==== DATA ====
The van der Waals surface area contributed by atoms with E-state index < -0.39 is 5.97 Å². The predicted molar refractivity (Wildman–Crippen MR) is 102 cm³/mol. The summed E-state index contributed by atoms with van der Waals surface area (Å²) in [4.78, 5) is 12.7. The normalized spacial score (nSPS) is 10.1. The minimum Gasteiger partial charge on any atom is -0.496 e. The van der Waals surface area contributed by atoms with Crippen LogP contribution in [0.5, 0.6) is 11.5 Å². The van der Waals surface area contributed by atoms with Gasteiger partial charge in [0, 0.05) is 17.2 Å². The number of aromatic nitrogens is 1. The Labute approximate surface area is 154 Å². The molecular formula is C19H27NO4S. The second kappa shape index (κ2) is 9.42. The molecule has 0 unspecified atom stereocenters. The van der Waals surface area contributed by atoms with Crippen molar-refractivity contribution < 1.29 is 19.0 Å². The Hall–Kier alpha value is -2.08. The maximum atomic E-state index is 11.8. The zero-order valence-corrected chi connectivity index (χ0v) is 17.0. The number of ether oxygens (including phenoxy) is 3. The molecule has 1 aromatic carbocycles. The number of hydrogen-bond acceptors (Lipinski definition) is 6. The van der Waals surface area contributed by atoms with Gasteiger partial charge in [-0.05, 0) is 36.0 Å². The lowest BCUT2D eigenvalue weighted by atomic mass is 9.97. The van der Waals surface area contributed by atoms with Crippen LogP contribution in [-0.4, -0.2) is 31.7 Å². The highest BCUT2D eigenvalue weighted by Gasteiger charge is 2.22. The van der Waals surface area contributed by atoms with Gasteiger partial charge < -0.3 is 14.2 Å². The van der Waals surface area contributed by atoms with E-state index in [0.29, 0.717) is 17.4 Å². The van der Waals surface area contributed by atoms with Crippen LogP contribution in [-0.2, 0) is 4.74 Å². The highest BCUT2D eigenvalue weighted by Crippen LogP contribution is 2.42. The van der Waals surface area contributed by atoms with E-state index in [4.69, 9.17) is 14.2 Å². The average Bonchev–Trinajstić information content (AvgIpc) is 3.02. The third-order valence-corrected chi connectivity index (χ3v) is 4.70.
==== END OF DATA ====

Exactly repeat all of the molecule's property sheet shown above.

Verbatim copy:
The van der Waals surface area contributed by atoms with E-state index < -0.39 is 5.97 Å². The predicted molar refractivity (Wildman–Crippen MR) is 102 cm³/mol. The summed E-state index contributed by atoms with van der Waals surface area (Å²) in [4.78, 5) is 12.7. The normalized spacial score (nSPS) is 10.1. The minimum Gasteiger partial charge on any atom is -0.496 e. The van der Waals surface area contributed by atoms with Crippen LogP contribution in [0.5, 0.6) is 11.5 Å². The van der Waals surface area contributed by atoms with Gasteiger partial charge in [0, 0.05) is 17.2 Å². The number of aromatic nitrogens is 1. The Labute approximate surface area is 154 Å². The molecular formula is C19H27NO4S. The second kappa shape index (κ2) is 9.42. The molecule has 0 unspecified atom stereocenters. The van der Waals surface area contributed by atoms with Crippen molar-refractivity contribution < 1.29 is 19.0 Å². The Hall–Kier alpha value is -2.08. The maximum atomic E-state index is 11.8. The zero-order valence-corrected chi connectivity index (χ0v) is 17.0. The number of ether oxygens (including phenoxy) is 3. The molecule has 1 aromatic carbocycles. The number of hydrogen-bond acceptors (Lipinski definition) is 6. The van der Waals surface area contributed by atoms with Gasteiger partial charge in [-0.05, 0) is 36.0 Å². The lowest BCUT2D eigenvalue weighted by atomic mass is 9.97. The van der Waals surface area contributed by atoms with Crippen LogP contribution in [-0.4, -0.2) is 31.7 Å². The highest BCUT2D eigenvalue weighted by Gasteiger charge is 2.22. The van der Waals surface area contributed by atoms with Gasteiger partial charge < -0.3 is 14.2 Å². The van der Waals surface area contributed by atoms with E-state index in [0.29, 0.717) is 17.4 Å². The van der Waals surface area contributed by atoms with Crippen LogP contribution in [-0.2, 0) is 4.74 Å². The highest BCUT2D eigenvalue weighted by Crippen LogP contribution is 2.42. The van der Waals surface area contributed by atoms with E-state index in [4.69, 9.17) is 14.2 Å². The average Bonchev–Trinajstić information content (AvgIpc) is 3.02. The third-order valence-corrected chi connectivity index (χ3v) is 4.70.